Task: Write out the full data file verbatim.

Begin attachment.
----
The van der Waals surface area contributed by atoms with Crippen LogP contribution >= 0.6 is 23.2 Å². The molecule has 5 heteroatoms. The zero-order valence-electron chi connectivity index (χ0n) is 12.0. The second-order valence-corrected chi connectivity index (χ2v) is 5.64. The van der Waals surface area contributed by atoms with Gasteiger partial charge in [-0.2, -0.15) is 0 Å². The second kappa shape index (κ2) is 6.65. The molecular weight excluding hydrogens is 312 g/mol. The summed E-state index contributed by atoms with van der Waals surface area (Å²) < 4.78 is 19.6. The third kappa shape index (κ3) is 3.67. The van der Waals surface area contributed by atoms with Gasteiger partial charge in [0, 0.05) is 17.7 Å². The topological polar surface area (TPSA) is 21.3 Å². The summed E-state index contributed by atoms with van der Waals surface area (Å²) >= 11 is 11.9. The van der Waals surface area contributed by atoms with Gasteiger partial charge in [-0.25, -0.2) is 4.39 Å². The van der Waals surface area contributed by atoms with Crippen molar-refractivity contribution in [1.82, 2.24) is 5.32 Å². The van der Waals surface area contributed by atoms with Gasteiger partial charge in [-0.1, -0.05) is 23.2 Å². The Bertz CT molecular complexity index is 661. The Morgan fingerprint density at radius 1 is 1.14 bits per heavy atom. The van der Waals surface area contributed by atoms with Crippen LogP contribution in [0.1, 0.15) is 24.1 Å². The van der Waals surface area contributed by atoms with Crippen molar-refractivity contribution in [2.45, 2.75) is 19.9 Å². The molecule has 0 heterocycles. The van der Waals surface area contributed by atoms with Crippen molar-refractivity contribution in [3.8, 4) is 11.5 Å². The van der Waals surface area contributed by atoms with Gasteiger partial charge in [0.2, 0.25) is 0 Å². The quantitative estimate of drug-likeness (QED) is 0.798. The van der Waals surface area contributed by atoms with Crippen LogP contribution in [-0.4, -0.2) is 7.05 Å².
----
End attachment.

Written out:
The van der Waals surface area contributed by atoms with Crippen LogP contribution >= 0.6 is 23.2 Å². The molecule has 5 heteroatoms. The zero-order valence-electron chi connectivity index (χ0n) is 12.0. The second-order valence-corrected chi connectivity index (χ2v) is 5.64. The van der Waals surface area contributed by atoms with Gasteiger partial charge in [-0.2, -0.15) is 0 Å². The second kappa shape index (κ2) is 6.65. The molecular weight excluding hydrogens is 312 g/mol. The summed E-state index contributed by atoms with van der Waals surface area (Å²) < 4.78 is 19.6. The third kappa shape index (κ3) is 3.67. The van der Waals surface area contributed by atoms with Gasteiger partial charge in [0, 0.05) is 17.7 Å². The topological polar surface area (TPSA) is 21.3 Å². The summed E-state index contributed by atoms with van der Waals surface area (Å²) >= 11 is 11.9. The van der Waals surface area contributed by atoms with Gasteiger partial charge in [-0.25, -0.2) is 4.39 Å². The van der Waals surface area contributed by atoms with Crippen molar-refractivity contribution in [1.82, 2.24) is 5.32 Å². The van der Waals surface area contributed by atoms with Gasteiger partial charge in [-0.1, -0.05) is 23.2 Å². The Bertz CT molecular complexity index is 661. The Morgan fingerprint density at radius 1 is 1.14 bits per heavy atom. The van der Waals surface area contributed by atoms with Crippen LogP contribution in [0.1, 0.15) is 24.1 Å². The van der Waals surface area contributed by atoms with Crippen molar-refractivity contribution in [2.45, 2.75) is 19.9 Å². The molecule has 0 heterocycles. The van der Waals surface area contributed by atoms with Crippen molar-refractivity contribution in [3.8, 4) is 11.5 Å². The van der Waals surface area contributed by atoms with Gasteiger partial charge in [0.2, 0.25) is 0 Å². The quantitative estimate of drug-likeness (QED) is 0.798. The van der Waals surface area contributed by atoms with Crippen LogP contribution in [-0.4, -0.2) is 7.05 Å².